Proposed changes to expand the ATOL regulatory regime to include component sales could be challenged as anti-agency and anti-competitive, a travel industry seminar was told this week.
The event on Monday, hosted by accountancy firm Grant Thornton, attracted a packed house of high-profile industry and consortia bosses, including ABTA chairman John McEwan, accountants and lawyers.
It came at a crucial time for ATOL reform during a Department for Transport (DfT) consultation on the future of the consumer protection regime, which will end on March 11.
Describing parts of the consultation document as “disingenuous”, Chris Photi, senior partner at White Hart Associates, said the proposals would have a serious impact on many travel retailers.
The Civil Aviation Authority (CAA) estimates its “flight-plus” proposal – to bring sales of a flight plus a “significant” other element under ATOL – would add five million holidays to the scheme and net £12.5 million in ATOL Protection Contributions.
However, companies not currently caught by ATOL would be required to bond as they would be considered, due to Package Travel Regulations that underpin ATOL, as less than four years old.
Photi said this was “uncompetitive”, adding that the only reason anti-competitive bodies have not already challenged this is because ATOL is intended as consumer protection.
However, Photi described the current protection regime as a “mess”, as illustrated by the fact that most customers looking for protection ignore ATOL or ABTA logos and pay on credit cards instead.
“What I would like to see is a consumer protection organisation, when it sees a failure, open its arms to them [consumers] and say come and get your money from us,” he said.
But he added failures end up in an “unedifying scrum” of consumers approaching the CAA with their paperwork but being sent away to claim from their credit card company.
He said this situation reached its “lowest point” last year with the failure of online retailer Freedom Direct. Although it had an ATOL, Photi accused the CAA of “hiding behind the Air Travel Trust Fund [ATTF] trustees” by saying it could not pay out because the paperwork was not in order.
“At the same time the CAA was prosecuting another company that was selling in exactly the same way, saying it was a package.”
Photi said his biggest criticism of the DfT consultation was that there was no practical advice for firms that would be affected by the changes. He said the proposals would “change their business model”, exposing them to VAT, legal obligations such as health and safety and product liability, and raise their assessed level of risk.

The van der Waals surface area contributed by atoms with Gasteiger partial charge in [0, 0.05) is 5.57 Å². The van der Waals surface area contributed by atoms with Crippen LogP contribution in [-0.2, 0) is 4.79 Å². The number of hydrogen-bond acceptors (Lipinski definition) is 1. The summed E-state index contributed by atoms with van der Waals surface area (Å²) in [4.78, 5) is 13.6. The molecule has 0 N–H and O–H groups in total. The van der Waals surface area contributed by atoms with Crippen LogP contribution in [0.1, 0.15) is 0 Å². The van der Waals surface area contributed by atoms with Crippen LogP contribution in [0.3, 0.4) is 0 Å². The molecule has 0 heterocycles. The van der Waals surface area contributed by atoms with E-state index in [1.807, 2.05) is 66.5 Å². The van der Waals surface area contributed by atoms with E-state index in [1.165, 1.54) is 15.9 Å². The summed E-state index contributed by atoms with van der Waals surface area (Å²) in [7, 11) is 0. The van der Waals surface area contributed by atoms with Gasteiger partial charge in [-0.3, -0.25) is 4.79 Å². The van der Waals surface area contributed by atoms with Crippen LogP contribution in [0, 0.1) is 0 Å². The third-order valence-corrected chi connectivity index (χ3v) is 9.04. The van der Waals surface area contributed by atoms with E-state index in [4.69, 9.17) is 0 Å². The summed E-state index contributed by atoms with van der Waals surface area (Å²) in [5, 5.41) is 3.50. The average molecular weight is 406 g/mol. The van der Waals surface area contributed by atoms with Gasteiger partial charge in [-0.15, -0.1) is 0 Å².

Questions the proposal raises
|The proposal says…||The question|
|“Flight-plus would cover all flights bought together with accommodation, car hire or other significant holiday elements.”||What is meant by a “significant element”? What if a customer takes car hire but only for two days of the holiday?|
|‘“A consumer may delay purchasing a second holiday element…it seems reasonable to have a time limit after which a ‘flight-plus’ holiday would not be created.”||What time period would be deemed reasonable between purchases?|
|“…affiliate sales [or ‘click throughs’] need to be included in the ATOL scheme to provide greater clarity and consistency for consumers. We also aim to prevent companies structuring holiday purchases as ‘click through’…as a way of avoiding financial protection responsibilities.”||How will legislation define if firms linked by a ‘click through’ have common ownership, bonding or control? There could be a data protection issue as companies will have to share details once a second element is bought and the £2.50 APC becomes payable.|
|To implement ‘flight-plus’ for tour operators and agents (measure 1), and for airlines (measure 2)||Measure 1 would require secondary legislation and could be in place by spring 2011, the latter primary legislation. How long would this take? Is inclusion just a “sop” to convince the trade the regulation is moving towards a level playing field with airlines?|
ATTF: The pot of money the CAA uses to pay out on ATOL claims. Its debt doubled from £20 million to £40 million after the collapse of XL Leisure Group in 2008.
APC: ATOL Protection Contribution payment of £2.50 per passenger on all ATOL package holidays – implemented in April 2008 originally at £1 but raised due to the cost.